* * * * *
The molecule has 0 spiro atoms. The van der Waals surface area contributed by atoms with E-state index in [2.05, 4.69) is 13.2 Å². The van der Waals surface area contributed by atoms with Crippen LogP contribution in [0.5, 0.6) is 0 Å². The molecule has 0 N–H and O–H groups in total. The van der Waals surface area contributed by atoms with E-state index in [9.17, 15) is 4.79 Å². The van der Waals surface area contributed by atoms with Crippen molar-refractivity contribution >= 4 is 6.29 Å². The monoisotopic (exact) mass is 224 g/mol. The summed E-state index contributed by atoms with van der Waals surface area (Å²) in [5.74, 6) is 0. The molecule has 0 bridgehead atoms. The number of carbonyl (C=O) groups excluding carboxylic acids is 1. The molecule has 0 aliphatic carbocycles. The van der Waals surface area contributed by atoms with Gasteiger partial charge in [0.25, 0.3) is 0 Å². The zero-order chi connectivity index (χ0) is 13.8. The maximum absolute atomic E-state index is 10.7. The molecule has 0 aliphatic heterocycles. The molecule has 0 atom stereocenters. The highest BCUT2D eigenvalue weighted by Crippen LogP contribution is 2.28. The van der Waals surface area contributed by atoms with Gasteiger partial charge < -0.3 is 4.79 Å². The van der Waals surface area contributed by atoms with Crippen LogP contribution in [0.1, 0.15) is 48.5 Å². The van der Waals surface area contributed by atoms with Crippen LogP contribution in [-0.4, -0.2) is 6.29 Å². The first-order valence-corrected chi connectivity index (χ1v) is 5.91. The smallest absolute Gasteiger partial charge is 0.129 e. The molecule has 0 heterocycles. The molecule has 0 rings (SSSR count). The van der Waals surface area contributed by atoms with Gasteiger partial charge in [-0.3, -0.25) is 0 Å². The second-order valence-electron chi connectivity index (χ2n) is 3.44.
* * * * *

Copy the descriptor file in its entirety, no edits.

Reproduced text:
The molecule has 0 spiro atoms. The van der Waals surface area contributed by atoms with E-state index in [2.05, 4.69) is 13.2 Å². The van der Waals surface area contributed by atoms with Crippen LogP contribution in [0.5, 0.6) is 0 Å². The molecule has 0 N–H and O–H groups in total. The van der Waals surface area contributed by atoms with E-state index in [9.17, 15) is 4.79 Å². The van der Waals surface area contributed by atoms with Crippen molar-refractivity contribution >= 4 is 6.29 Å². The monoisotopic (exact) mass is 224 g/mol. The summed E-state index contributed by atoms with van der Waals surface area (Å²) in [5.74, 6) is 0. The molecule has 0 bridgehead atoms. The number of carbonyl (C=O) groups excluding carboxylic acids is 1. The molecule has 0 aliphatic carbocycles. The van der Waals surface area contributed by atoms with Gasteiger partial charge in [0.25, 0.3) is 0 Å². The zero-order chi connectivity index (χ0) is 13.8. The maximum absolute atomic E-state index is 10.7. The molecule has 0 aliphatic heterocycles. The molecule has 0 atom stereocenters. The highest BCUT2D eigenvalue weighted by Crippen LogP contribution is 2.28. The van der Waals surface area contributed by atoms with Gasteiger partial charge < -0.3 is 4.79 Å². The van der Waals surface area contributed by atoms with Crippen LogP contribution in [0.1, 0.15) is 48.5 Å². The van der Waals surface area contributed by atoms with Crippen LogP contribution in [-0.4, -0.2) is 6.29 Å². The first-order valence-corrected chi connectivity index (χ1v) is 5.91. The smallest absolute Gasteiger partial charge is 0.129 e. The molecule has 0 heterocycles. The molecule has 0 rings (SSSR count). The van der Waals surface area contributed by atoms with Gasteiger partial charge in [-0.3, -0.25) is 0 Å². The second-order valence-electron chi connectivity index (χ2n) is 3.44.